2018년 10월 08일 17시 13분
[This article was written by student reporters of IJAsia18.]
Uncovering Asia 2018, the third Asian Investigative Journalism Conference, kicked off on Oct. 5, 2018 in Seoul, South Korea, to offer Asian reporters a chance to exchange information and develop possibilities of cross-border investigations. Here is a brief overview of the first day of IJAsia18.
The Global Investigative Journalism Network(GIJN), the Korea Center for Investigative Journalism(KCIJ)-Newstapa, and the Konrad-Adenauer-Stiftung(KAS) hosts its biennial conference at the Millennium Seoul Hilton from Oct. 5 to 7, 2018.
The conference aims to promote investigative journalism, receiving with 429 prominent journalists from 48 countries. It focuses on providing a novel opportunity of imbibing insights through 54 sessions and encouraging engagements between reporters.
Yongjin Kim, Editor-in-Chief of KCIJ-Newstapa, stressed that the global network -- which he explained is growing than ever -- is key in investigative journalism at his opening remarks.
“We believe in the importance of investigative journalism to want to make the world a bright place,” Kim said, adding that it contributes to enhancing democracy at the end of the day as investigative journalism is crucial for every democracy.
David Kaplan, Executive Director of GIJN, highlighted that cross-border cooperation between journalists is key to effective investigative journalism, adding that the conference aims to build networking infrastructure to help media organizations across the world to collaborate in cross-border investigations.
He encouraged the attendees to think of the Asian conference as a “big buffet” which encourages development of cross-border story ideas.
“The real action happens in the hallways and at lunch as much as it does in the panels and the workshop,” Kaplan said.
Attendees had ample time between sessions to interact with one another to cultivate opportunities for collaboration, and were already eagerly sharing their work, ideas and stories. Christoph Grabitz, Director of the Media Program KAS Asia, echoed how the attendees were buzzed with productive energy on Twitter.
Themes of the first-day’s sessions varied widely, from data journalism and covering corruption to journalism in China and the in-depth discussion regarding the peacemaking process of the Korean Peninsula.
First day of the three-day conference started out with the plenary session, which discussed new and diverse threats that Asian journalists have contended with. The session featured prominent journalists working on the frontlines of censorship and political pressure in various Asian countries, such as Rappler CEO and Executive Editor Maria Ressa of the Philippines, Malaysiakini Co-founder & Editor-in-chief Steven Gan of Malaysia, and NDTV Managing Editor Sreenivasan Jain of India.
Jain discussed propagandization of the Indian media increasing partisan hostility that frames media as dishonest and a force of evil, while Ressa brought up an issue of social media attacks and trolls in the Philippines. The speakers reiterated that facing these threats requires the construction of a strong global network of committed journalists.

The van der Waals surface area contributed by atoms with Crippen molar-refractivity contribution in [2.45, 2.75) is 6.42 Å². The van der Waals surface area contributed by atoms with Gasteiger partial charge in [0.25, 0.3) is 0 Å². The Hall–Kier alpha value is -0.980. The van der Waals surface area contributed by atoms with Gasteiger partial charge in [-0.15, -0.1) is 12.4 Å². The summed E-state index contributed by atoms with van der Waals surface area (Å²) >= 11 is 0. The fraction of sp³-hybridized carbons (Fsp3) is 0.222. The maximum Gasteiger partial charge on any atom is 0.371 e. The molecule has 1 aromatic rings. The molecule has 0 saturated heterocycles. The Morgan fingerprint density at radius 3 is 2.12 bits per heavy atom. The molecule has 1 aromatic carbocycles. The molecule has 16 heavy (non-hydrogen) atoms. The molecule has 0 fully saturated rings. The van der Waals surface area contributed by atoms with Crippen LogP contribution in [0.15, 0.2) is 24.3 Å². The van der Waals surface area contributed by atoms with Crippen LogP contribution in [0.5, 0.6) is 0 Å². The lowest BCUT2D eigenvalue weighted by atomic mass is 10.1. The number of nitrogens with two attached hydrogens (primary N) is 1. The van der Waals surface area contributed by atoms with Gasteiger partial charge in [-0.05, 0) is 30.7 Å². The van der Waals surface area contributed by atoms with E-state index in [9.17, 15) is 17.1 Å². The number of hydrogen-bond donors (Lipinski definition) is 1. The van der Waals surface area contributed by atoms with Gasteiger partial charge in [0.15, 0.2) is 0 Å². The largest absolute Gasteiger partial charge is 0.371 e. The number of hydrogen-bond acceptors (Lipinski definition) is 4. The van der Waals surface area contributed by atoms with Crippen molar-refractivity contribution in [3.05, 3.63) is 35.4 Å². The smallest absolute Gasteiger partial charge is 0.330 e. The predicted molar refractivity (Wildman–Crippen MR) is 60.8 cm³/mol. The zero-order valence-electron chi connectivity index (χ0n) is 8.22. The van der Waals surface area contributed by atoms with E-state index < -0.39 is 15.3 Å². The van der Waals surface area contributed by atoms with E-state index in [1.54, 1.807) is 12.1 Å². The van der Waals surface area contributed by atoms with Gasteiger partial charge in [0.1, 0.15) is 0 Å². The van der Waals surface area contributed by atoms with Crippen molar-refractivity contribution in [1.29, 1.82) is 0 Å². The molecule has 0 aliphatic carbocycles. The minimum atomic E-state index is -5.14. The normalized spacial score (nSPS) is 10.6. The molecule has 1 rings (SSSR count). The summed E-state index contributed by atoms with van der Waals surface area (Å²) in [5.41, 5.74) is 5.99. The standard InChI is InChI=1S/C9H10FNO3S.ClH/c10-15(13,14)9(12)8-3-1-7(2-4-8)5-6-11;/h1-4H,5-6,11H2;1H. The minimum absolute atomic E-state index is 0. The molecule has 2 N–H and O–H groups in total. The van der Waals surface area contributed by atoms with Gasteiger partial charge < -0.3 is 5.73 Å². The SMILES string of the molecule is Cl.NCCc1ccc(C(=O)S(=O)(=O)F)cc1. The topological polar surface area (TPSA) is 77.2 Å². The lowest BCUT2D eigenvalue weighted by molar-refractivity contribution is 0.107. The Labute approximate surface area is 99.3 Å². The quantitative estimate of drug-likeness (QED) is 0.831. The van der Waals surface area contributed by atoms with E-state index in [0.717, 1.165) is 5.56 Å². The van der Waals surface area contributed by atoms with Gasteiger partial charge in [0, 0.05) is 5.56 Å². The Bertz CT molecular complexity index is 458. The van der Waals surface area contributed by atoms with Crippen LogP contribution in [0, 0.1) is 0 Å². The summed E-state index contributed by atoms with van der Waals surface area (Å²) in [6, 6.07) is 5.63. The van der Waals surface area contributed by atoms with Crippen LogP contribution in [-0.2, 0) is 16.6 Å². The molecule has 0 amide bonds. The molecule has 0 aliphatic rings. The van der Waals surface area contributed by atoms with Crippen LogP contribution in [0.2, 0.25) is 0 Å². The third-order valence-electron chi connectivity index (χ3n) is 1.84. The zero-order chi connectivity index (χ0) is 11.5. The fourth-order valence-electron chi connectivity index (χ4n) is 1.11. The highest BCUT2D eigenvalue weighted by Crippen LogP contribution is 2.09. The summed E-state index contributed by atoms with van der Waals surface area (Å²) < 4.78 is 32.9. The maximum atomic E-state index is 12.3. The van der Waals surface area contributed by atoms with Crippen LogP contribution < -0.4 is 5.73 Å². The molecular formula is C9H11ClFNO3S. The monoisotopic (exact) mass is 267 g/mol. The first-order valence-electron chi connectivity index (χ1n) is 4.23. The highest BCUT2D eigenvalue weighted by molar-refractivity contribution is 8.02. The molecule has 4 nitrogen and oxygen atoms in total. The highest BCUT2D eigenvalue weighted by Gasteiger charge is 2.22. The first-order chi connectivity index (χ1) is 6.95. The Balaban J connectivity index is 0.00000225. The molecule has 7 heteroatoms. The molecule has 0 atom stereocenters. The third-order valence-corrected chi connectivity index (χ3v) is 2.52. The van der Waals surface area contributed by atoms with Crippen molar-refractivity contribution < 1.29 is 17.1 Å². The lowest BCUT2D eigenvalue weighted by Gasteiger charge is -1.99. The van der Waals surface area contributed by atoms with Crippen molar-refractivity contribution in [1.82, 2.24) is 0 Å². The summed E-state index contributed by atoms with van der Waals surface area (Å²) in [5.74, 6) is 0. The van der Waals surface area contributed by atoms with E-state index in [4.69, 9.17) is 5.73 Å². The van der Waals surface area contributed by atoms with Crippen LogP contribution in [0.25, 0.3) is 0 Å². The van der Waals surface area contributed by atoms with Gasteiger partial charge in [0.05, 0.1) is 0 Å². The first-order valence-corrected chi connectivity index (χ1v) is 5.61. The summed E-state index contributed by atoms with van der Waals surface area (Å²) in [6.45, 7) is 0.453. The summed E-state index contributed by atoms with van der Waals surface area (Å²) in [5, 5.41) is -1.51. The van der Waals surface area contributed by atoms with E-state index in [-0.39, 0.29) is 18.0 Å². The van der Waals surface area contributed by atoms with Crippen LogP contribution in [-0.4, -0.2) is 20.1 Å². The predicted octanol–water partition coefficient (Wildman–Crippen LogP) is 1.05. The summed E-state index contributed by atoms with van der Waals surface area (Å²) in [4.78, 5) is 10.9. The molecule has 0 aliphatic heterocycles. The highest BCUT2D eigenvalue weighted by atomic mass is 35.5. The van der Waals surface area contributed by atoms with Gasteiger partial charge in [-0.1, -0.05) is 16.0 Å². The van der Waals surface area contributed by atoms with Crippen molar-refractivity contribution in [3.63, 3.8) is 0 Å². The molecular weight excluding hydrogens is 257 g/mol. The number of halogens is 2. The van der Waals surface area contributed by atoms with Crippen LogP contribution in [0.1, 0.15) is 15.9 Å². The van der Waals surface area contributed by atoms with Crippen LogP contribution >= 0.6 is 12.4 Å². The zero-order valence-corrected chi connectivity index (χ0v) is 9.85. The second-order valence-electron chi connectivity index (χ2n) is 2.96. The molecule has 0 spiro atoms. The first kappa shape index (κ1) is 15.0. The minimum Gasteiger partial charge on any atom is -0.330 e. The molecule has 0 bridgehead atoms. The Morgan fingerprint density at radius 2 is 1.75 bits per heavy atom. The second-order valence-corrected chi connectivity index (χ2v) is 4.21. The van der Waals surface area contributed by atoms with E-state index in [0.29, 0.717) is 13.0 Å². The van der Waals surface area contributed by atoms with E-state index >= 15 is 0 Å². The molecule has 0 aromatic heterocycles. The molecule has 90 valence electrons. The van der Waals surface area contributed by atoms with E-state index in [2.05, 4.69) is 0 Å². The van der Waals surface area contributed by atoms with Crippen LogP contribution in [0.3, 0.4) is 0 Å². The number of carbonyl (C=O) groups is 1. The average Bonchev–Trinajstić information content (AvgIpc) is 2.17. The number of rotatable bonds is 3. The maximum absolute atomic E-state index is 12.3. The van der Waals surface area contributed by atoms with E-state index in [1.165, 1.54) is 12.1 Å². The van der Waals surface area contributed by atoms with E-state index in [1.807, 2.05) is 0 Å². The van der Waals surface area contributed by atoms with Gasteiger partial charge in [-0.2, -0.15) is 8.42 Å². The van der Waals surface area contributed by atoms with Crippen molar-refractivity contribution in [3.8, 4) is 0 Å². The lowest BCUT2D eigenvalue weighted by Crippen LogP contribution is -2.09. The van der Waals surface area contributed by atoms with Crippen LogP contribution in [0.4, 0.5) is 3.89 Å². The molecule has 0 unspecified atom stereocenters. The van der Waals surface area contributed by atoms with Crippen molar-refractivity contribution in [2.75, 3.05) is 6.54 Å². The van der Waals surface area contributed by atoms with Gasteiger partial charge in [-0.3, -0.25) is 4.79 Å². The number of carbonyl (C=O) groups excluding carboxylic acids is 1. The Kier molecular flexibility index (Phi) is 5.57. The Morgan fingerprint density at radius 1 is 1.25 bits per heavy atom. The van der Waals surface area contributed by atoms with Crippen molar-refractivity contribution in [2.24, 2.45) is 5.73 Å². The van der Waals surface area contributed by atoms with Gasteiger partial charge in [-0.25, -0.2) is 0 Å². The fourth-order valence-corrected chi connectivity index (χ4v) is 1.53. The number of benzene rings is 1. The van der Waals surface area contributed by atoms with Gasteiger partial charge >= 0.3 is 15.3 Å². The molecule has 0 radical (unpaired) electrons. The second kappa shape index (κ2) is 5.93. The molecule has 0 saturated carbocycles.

Following is some of interesting sessions of the day:
The State of Data Journalism in China. Data Journalism Co-founder and Editor Yolanda Ma discussed the challenges and opportunities of data journalism in China. Most attendees of the session were journalists based in the Greater China region, but foreign journalists also attended to learn more about the enormous Chinese content market with more than 800 million internet users.
“Increasingly more data is being made available to us as the Chinese government is building data disclosure infrastructure and more internet giants like Weibo and Taobao are sharing data about their users,” Jolly Shen, Project Leader of The Rising Lab said.
Covering Conflict in Conflict Zones. Moderated by Maria Ronderos, who reported on Colombia's bloody years-long conflict, the session was packed with horrific and heavy imagery from Maria Abi-habib and Namini Wijedasa, two journalists who covered terrorism in the Middle East and the Sri Lankan civil war respectively. Ronderos explained that covering conflict was more nuanced and complex than descriptions of warfare.
“I hate writing about running away from Taliban bullets and explosions,” she said. “That silly bravado doesn’t help readers understand why conflicts happen and the reasons conflict perpetuates, usually money - soldiers are often the last ones standing and will trade their fatigues for versace suits.”
Inside the Korean Peace Process. After months of more-risky-than-ever inter-Korean relations, the two Koreas recently seem to have reached at a point where they find and pave a way to maintain a peace. During the Inside the Korean Peace Process session, three veteran correspondents - Moonhee Nam of SisaIN, Chulyong Keum of Korea Broadcasting System(KBS) and Eric Talmadge of Associated Press Pyongyang bureau- got together to provide behind-the-scenes stories of issues regarding Korean peace talk. The epitome of today’s session can be summarized in a sentence: denuclearization of Democratic People’s Republic of Korea (DPRK) is no longer an impossible task.
The conference will continue for the next two days with more interesting sessions that conference-goers will be able to choose from: Exposing Fake News & Propaganda; Cross-Border Investigations: Exposing Human Slavery; Investigative Radio & Podcasts and Finding Data: From Asia & the World.
The second day will close with a gala event featuring the conference keynote speaker, renowned Malaysian political cartoonist Zunar, who was sentenced with 43 years in jail after publishing cartoon that criticizes a number of political figures.
report: Chaeun Moon, Jasen Lo
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